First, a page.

In Review: James Bond: Himeros #1

But when sexual desire goes too far, it takes the legendary super-spy James Bond to bring justice to the most vulnerable among us as he investigates the suspicious death of an accused sex trafficker
Himeros

Synopsis: Himeros is the Greek God of sexual desire and one of the Erotes, the winged gods of love. When Aphrodite was born from the sea-foams she was greeted by the twin loves Eros and Himeros.

But when sexual desire goes too far, it takes the legendary super-spy James Bond to bring justice to the most vulnerable among us as he investigates the suspicious death of an accused sex trafficker – one whose ties run deep… and deadly.

 

The Story

This first issue of Himeros sets up the main story. In short, a sex trafficker is murdered in prison and his girlfriend is targeted by the same assassin. MI6 has been informed of this and has sent their best Agent James Bond to protect the young woman from harm. Bond arrives where Sarah Richmond is staying just in time to help her escape being taken out. Now Bond must get Sarah to London before the assassin Kino has the chance to catch up with them.

 

Artwork

Antonio Fuso returns to the James Bond comic book series and gets off to a fairly explosive start. His opening few panels show us the murder of the sex trafficker who is an inmate at Belmarsh prison. Fuso captures the oppressive mood of the building really well. And his illustration showing us the murder is just short of being overly gory.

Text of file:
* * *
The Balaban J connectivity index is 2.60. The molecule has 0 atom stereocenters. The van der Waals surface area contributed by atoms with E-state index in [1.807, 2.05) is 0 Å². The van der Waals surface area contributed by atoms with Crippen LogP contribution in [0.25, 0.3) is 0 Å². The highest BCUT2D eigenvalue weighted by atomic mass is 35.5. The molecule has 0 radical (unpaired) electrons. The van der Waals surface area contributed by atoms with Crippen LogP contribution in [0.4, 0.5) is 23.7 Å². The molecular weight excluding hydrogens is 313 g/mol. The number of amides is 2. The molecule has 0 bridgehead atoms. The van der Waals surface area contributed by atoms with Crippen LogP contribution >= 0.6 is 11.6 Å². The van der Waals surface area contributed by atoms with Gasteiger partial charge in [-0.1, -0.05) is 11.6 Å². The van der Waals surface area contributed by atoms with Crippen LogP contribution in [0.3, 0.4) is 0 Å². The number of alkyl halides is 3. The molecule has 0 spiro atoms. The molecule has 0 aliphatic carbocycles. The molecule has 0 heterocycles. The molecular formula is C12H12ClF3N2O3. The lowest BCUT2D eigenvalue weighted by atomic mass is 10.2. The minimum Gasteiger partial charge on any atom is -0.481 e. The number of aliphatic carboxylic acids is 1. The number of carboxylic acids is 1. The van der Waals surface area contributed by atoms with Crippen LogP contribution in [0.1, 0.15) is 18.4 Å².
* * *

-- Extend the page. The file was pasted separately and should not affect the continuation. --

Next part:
The character drawings are done well and Fuso’s line drawing style has a scratchy sort of quality to it that suits the action-adventure antics of James Bond.

 

Overall

Rodney Barnes makes a strong debut with a story that looks like it could unfold in a similar style to your average Daniel Craig style James Bond story. Having Bond investigates the murder of a sex trafficker and arms dealer works. But the addition of Sarah Richmond who also has combat training, but happens to know where all the skeletons are makes for some intriguing possabilities. Has to be said though. Fuso’s drawing of the assassin Kino kind of resembles a younger Stephen King. Similar hairstyle and jawline.

9.3
James Bond: Himeros #1
  • Cover
    9.0
  • Story
    9.3
  • Artwork
    9.5
  • Lettering
    9.4
  • Colours
    9.5

Ian Cullen is the founder of scifipulse.net and has been a fan of science fiction and fantasy from birth. In the past few years he has written for 'Star Trek' Magazine as well as interviewed numerous comics writers, television producers and actors for the SFP-NOW podcast at: www.scifipulseradio.com When he is not writing for scifipulse.net Ian enjoys playing his guitar, studying music, watching movies and reading his comics. Ian is both the founder and owner of scifipulse.net You can contact ian at: [email protected]
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